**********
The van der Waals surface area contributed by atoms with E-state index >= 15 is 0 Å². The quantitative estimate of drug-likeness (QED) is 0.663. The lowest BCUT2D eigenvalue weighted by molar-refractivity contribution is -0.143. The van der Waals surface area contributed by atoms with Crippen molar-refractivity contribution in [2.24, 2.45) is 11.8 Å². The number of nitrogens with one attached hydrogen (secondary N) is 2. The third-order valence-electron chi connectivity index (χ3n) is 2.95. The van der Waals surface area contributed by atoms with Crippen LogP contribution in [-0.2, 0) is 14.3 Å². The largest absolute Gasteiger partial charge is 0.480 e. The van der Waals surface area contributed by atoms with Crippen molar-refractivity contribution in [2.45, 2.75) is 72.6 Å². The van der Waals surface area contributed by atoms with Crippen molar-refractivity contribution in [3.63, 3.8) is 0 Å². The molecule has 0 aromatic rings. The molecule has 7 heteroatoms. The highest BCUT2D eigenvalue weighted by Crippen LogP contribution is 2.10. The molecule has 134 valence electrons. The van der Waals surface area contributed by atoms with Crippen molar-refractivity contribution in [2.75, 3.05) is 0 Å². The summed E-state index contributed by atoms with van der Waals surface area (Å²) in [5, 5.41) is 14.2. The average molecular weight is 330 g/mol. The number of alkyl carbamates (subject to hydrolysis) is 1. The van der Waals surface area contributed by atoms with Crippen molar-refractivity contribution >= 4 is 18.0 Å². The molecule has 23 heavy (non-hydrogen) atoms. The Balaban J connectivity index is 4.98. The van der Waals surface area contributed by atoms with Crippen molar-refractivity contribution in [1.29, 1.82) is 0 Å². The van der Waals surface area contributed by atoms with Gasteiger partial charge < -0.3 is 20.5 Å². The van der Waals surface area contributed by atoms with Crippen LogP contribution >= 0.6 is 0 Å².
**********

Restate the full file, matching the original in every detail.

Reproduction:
The van der Waals surface area contributed by atoms with E-state index >= 15 is 0 Å². The quantitative estimate of drug-likeness (QED) is 0.663. The lowest BCUT2D eigenvalue weighted by molar-refractivity contribution is -0.143. The van der Waals surface area contributed by atoms with Crippen molar-refractivity contribution in [2.24, 2.45) is 11.8 Å². The number of nitrogens with one attached hydrogen (secondary N) is 2. The third-order valence-electron chi connectivity index (χ3n) is 2.95. The van der Waals surface area contributed by atoms with Crippen LogP contribution in [-0.2, 0) is 14.3 Å². The largest absolute Gasteiger partial charge is 0.480 e. The van der Waals surface area contributed by atoms with Crippen molar-refractivity contribution in [2.45, 2.75) is 72.6 Å². The van der Waals surface area contributed by atoms with Crippen molar-refractivity contribution in [3.63, 3.8) is 0 Å². The molecule has 0 aromatic rings. The molecule has 7 heteroatoms. The highest BCUT2D eigenvalue weighted by Crippen LogP contribution is 2.10. The molecule has 134 valence electrons. The van der Waals surface area contributed by atoms with Crippen molar-refractivity contribution in [2.75, 3.05) is 0 Å². The summed E-state index contributed by atoms with van der Waals surface area (Å²) in [5, 5.41) is 14.2. The average molecular weight is 330 g/mol. The number of alkyl carbamates (subject to hydrolysis) is 1. The van der Waals surface area contributed by atoms with Crippen molar-refractivity contribution >= 4 is 18.0 Å². The molecule has 23 heavy (non-hydrogen) atoms. The Balaban J connectivity index is 4.98. The van der Waals surface area contributed by atoms with Crippen molar-refractivity contribution in [1.29, 1.82) is 0 Å². The van der Waals surface area contributed by atoms with Gasteiger partial charge < -0.3 is 20.5 Å². The van der Waals surface area contributed by atoms with Crippen LogP contribution >= 0.6 is 0 Å².